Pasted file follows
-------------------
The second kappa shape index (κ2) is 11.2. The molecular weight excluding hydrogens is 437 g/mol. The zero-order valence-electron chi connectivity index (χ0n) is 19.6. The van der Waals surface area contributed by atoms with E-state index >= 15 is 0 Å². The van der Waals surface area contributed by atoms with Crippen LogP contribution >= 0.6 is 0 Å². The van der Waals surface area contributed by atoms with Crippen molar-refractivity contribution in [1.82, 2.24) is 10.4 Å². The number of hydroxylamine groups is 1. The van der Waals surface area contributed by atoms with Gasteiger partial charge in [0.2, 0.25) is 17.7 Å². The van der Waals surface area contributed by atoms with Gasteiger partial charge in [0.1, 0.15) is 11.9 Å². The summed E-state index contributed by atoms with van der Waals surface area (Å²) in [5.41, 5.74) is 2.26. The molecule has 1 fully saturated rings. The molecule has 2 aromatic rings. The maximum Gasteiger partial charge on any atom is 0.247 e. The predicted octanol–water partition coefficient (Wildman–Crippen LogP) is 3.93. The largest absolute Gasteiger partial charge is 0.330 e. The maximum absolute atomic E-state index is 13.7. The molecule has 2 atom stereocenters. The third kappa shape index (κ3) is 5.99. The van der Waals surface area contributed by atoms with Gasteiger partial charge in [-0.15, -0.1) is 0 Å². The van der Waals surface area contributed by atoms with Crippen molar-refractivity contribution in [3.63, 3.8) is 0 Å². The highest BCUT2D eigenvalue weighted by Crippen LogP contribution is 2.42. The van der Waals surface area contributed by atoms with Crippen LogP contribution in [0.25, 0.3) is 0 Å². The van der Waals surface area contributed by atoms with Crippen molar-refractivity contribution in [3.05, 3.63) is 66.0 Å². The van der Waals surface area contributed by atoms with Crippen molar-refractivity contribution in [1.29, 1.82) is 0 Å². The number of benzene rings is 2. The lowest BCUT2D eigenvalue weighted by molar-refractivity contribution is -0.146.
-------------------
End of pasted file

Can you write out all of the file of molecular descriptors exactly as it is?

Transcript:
The second kappa shape index (κ2) is 11.2. The molecular weight excluding hydrogens is 437 g/mol. The zero-order valence-electron chi connectivity index (χ0n) is 19.6. The van der Waals surface area contributed by atoms with E-state index >= 15 is 0 Å². The van der Waals surface area contributed by atoms with Crippen LogP contribution >= 0.6 is 0 Å². The van der Waals surface area contributed by atoms with Crippen molar-refractivity contribution in [1.82, 2.24) is 10.4 Å². The number of hydroxylamine groups is 1. The van der Waals surface area contributed by atoms with Gasteiger partial charge in [0.2, 0.25) is 17.7 Å². The van der Waals surface area contributed by atoms with Gasteiger partial charge in [0.1, 0.15) is 11.9 Å². The summed E-state index contributed by atoms with van der Waals surface area (Å²) in [5.41, 5.74) is 2.26. The molecule has 1 fully saturated rings. The molecule has 2 aromatic rings. The maximum Gasteiger partial charge on any atom is 0.247 e. The predicted octanol–water partition coefficient (Wildman–Crippen LogP) is 3.93. The largest absolute Gasteiger partial charge is 0.330 e. The maximum absolute atomic E-state index is 13.7. The molecule has 2 atom stereocenters. The third kappa shape index (κ3) is 5.99. The van der Waals surface area contributed by atoms with Gasteiger partial charge in [-0.15, -0.1) is 0 Å². The van der Waals surface area contributed by atoms with Crippen molar-refractivity contribution in [3.63, 3.8) is 0 Å². The highest BCUT2D eigenvalue weighted by Crippen LogP contribution is 2.42. The van der Waals surface area contributed by atoms with Crippen LogP contribution in [0.25, 0.3) is 0 Å². The van der Waals surface area contributed by atoms with Crippen molar-refractivity contribution in [3.05, 3.63) is 66.0 Å². The van der Waals surface area contributed by atoms with Crippen molar-refractivity contribution in [1.29, 1.82) is 0 Å². The number of benzene rings is 2. The lowest BCUT2D eigenvalue weighted by molar-refractivity contribution is -0.146.